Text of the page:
Overexpression of functionally coupled cyclooxygenase-2 and prostaglandin E synthase in symptomatic atherosclerotic plaques as a basis of prostaglandin E 2-dependent plaque instability

Francesco Cipollone, Cesaria Prontera, Barbara Pini, Matteo Marini, Maria Fazia, Domenico De Cesare, Annalisa Iezzi, Sante Ucchino, Gianfranco Boccoli, Vittorio Saba, Francesco Chiarelli, Franco Cuccurullo, Andrea Mezzetti

Research output: Contribution to journalArticlepeer-review

Abstract

Background - Studies have implicated a role for prostaglandin (PG) E 2-dependent matrix metalloproteinase (MMP) biosynthesis in the rupture of atherosclerotic plaque. Cyclooxygenase-2 (COX-2) and PGE synthase (PGES) are coregulated in nucleated cells by inflammatory stimuli. The aim of this study was to characterize the expression of COX-2 and PGES in carotid plaques and to correlate it with the extent of inflammatory infiltration and MMP activity and with clinical features of patients' presentation. Methods and Results - Plaques were obtained from 50 patients undergoing carotid endarterectomy and divided into 2 groups (symptomatic and asymptomatic) according to clinical evidence of recent transient ischemic attack or stroke. Plaques were analyzed for COX-2, PGES, MMP-2, and MMP-9 by immunocytochemistry and Western blot, whereas zymography was used to detect MMP activity. Immunocytochemistry was used to identify CD68+ macrophages, CD3+ T lymphocytes, and HLA-DR+ cells. The percentage of macrophage-rich areas was larger (P2. Conclusions - This study demonstrates the colocalization of COX-2 and PGES in symptomatic lesions and provides evidence that synthesis of COX-2 and PGES by activated macrophages is associated with acute ischemic syndromes, possibly through metalloproteinase-induced plaque rupture.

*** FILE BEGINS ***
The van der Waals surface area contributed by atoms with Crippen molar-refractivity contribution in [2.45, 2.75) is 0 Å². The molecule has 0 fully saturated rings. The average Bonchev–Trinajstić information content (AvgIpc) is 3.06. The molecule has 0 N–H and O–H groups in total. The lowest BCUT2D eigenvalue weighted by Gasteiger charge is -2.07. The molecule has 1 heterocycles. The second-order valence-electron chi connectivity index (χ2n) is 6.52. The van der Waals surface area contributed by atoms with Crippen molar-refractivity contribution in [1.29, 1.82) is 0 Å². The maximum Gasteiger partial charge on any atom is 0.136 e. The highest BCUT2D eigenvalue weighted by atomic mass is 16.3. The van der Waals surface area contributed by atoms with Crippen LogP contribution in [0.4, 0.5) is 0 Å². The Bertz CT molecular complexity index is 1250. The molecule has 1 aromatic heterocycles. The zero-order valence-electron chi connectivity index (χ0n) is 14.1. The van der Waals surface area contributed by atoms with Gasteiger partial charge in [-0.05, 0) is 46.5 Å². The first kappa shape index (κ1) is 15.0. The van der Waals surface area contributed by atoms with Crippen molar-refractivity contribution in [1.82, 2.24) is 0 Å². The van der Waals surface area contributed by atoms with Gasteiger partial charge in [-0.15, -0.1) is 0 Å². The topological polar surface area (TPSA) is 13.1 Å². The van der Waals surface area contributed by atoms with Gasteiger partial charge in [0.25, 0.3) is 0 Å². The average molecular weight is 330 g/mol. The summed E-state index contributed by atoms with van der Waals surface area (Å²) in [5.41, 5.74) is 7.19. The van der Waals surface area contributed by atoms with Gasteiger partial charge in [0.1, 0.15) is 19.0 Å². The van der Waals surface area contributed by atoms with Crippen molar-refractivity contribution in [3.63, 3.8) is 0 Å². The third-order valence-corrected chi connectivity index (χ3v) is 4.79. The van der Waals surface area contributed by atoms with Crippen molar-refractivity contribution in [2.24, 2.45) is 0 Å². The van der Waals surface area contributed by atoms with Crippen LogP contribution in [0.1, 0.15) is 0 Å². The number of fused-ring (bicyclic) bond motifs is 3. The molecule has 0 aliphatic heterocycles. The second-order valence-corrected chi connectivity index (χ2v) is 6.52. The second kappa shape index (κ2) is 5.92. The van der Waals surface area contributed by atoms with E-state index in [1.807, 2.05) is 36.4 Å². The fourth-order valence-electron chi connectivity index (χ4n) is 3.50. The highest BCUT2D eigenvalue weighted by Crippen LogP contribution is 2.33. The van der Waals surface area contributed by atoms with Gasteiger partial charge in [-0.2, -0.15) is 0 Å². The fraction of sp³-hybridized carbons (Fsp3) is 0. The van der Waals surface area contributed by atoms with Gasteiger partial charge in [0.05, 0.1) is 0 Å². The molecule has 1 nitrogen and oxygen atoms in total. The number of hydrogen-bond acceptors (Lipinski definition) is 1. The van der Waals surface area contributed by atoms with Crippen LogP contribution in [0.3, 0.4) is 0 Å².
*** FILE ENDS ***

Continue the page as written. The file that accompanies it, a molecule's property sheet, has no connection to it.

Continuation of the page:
Original languageEnglish
Pages (from-to)921-927
Number of pages7
JournalCirculation
Volume104
Issue number8
Publication statusPublished - Aug 21 2001

Keywords

  • Atherosclerosis
  • Inflammation
  • Metalloproteinases
  • Plaque
  • Prostaglandins

ASJC Scopus subject areas

  • Physiology
  • Cardiology and Cardiovascular Medicine

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